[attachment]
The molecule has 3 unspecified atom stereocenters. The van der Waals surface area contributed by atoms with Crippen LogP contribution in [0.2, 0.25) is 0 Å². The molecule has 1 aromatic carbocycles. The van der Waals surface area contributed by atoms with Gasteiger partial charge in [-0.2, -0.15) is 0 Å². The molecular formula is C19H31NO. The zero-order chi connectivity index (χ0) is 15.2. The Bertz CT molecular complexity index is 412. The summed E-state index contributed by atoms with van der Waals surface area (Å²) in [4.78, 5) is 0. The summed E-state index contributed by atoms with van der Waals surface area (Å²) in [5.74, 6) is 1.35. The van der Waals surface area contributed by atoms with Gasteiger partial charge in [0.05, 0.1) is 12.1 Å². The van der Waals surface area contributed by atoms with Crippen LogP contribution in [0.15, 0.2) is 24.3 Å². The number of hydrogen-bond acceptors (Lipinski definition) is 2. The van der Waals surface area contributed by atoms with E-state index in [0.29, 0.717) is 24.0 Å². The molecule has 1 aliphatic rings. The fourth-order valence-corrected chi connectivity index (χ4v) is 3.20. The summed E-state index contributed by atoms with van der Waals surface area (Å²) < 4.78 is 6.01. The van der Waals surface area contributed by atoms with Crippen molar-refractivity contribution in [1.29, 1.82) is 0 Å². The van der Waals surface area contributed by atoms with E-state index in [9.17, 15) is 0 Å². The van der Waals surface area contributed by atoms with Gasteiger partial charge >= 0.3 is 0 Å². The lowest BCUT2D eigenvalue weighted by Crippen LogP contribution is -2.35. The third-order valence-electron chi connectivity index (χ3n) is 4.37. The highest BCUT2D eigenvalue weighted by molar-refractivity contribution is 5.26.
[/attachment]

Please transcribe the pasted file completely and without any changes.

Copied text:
The molecule has 3 unspecified atom stereocenters. The van der Waals surface area contributed by atoms with Crippen LogP contribution in [0.2, 0.25) is 0 Å². The molecule has 1 aromatic carbocycles. The van der Waals surface area contributed by atoms with Gasteiger partial charge in [-0.2, -0.15) is 0 Å². The molecular formula is C19H31NO. The zero-order chi connectivity index (χ0) is 15.2. The Bertz CT molecular complexity index is 412. The summed E-state index contributed by atoms with van der Waals surface area (Å²) in [4.78, 5) is 0. The summed E-state index contributed by atoms with van der Waals surface area (Å²) in [5.74, 6) is 1.35. The van der Waals surface area contributed by atoms with Gasteiger partial charge in [0.05, 0.1) is 12.1 Å². The van der Waals surface area contributed by atoms with Crippen LogP contribution in [0.15, 0.2) is 24.3 Å². The number of hydrogen-bond acceptors (Lipinski definition) is 2. The van der Waals surface area contributed by atoms with E-state index in [0.29, 0.717) is 24.0 Å². The molecule has 1 aliphatic rings. The fourth-order valence-corrected chi connectivity index (χ4v) is 3.20. The summed E-state index contributed by atoms with van der Waals surface area (Å²) < 4.78 is 6.01. The van der Waals surface area contributed by atoms with Crippen molar-refractivity contribution in [1.29, 1.82) is 0 Å². The van der Waals surface area contributed by atoms with E-state index in [9.17, 15) is 0 Å². The van der Waals surface area contributed by atoms with Gasteiger partial charge >= 0.3 is 0 Å². The lowest BCUT2D eigenvalue weighted by Crippen LogP contribution is -2.35. The third-order valence-electron chi connectivity index (χ3n) is 4.37. The highest BCUT2D eigenvalue weighted by molar-refractivity contribution is 5.26.